Social media as an alternative voice for the social movements: exploring the opportunities and challenges of alternative media in the digital age.
Nkuna, Jabulani Master.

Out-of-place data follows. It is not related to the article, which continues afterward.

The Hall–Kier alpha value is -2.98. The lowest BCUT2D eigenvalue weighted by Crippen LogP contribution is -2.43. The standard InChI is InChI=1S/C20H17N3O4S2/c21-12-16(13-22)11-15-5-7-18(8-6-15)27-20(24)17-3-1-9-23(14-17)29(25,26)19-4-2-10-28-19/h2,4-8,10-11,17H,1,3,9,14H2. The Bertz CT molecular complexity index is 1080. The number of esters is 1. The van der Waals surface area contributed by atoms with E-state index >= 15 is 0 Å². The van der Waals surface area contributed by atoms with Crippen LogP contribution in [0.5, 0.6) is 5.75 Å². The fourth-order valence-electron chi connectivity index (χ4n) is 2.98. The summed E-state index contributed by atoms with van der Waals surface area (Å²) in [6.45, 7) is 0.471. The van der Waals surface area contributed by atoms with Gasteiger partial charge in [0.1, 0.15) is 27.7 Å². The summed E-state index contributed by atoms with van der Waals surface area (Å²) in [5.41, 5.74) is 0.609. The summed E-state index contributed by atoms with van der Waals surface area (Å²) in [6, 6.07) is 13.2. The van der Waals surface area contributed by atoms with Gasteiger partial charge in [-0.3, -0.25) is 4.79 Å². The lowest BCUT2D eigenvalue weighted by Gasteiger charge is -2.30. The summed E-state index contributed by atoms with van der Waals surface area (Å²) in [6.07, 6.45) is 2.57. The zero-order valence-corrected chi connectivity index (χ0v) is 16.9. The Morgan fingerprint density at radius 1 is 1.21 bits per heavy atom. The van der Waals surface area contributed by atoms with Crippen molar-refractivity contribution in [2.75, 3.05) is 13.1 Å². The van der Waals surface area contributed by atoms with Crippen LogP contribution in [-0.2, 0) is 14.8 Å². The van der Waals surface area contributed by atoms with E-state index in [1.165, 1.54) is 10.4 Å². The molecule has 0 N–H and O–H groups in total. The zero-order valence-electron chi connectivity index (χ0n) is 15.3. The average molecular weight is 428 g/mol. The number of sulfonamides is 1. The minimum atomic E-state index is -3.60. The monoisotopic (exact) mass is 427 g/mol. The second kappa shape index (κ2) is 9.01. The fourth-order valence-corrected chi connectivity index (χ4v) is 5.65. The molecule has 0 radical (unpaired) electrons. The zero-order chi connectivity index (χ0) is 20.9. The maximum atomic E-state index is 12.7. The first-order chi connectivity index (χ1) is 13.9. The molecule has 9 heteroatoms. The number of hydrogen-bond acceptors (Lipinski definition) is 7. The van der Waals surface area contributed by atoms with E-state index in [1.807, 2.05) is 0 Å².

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Social media has evidently revolutionised communication, giving end-users the freedom to produce and consume media products. This has been evident in recent social movements such as the Arab Springs, Occupy Wall Street, and the Fallist movement. Whilst various social movements have embraced social media to communicate their alternative discourses, the extent to which social media serves as an alternative media for social movements is underexplored. This dissertation critically analyses the pitfalls and potentials of social media, such as Twitter and Facebook as alternative media. The theoretical basis of this study is located within the critical theories of the network society, critical political economy, the public sphere, and the post-colonial theory of subaltern. The findings reveal that social movements have adopted social media to communicate their discourses, challenge the dominant narrative, and set the news agenda. Whilst social media is an important medium of communicating their discourses, this study also observed that the discourses of social movements on social media are undermined by low engagement rates, digital divides and rapid commodification of culture. The study also found that social media ownership is ideologically counterposed to social movements that subscribe to subaltern politics. The capitalist owners’ desire to make money has led to re-circulating the ideas that affirm the place of the dominant in society. Social media tend to use algorithms to prioritise entertainment, celebrity lifestyles, conspicuous consumption and in some instances social media can be used to influence the political decisions of the masses. This effectively means that whilst the social movements have done well to create an alternative space for their community, the potential to counterbalance the force of power is still determined by dominant members of society who also set the agenda for inclusion and exclusion. In this case, the study proposes a blended approach in which social movements integrate new and traditional media to tell their stories to the general populace.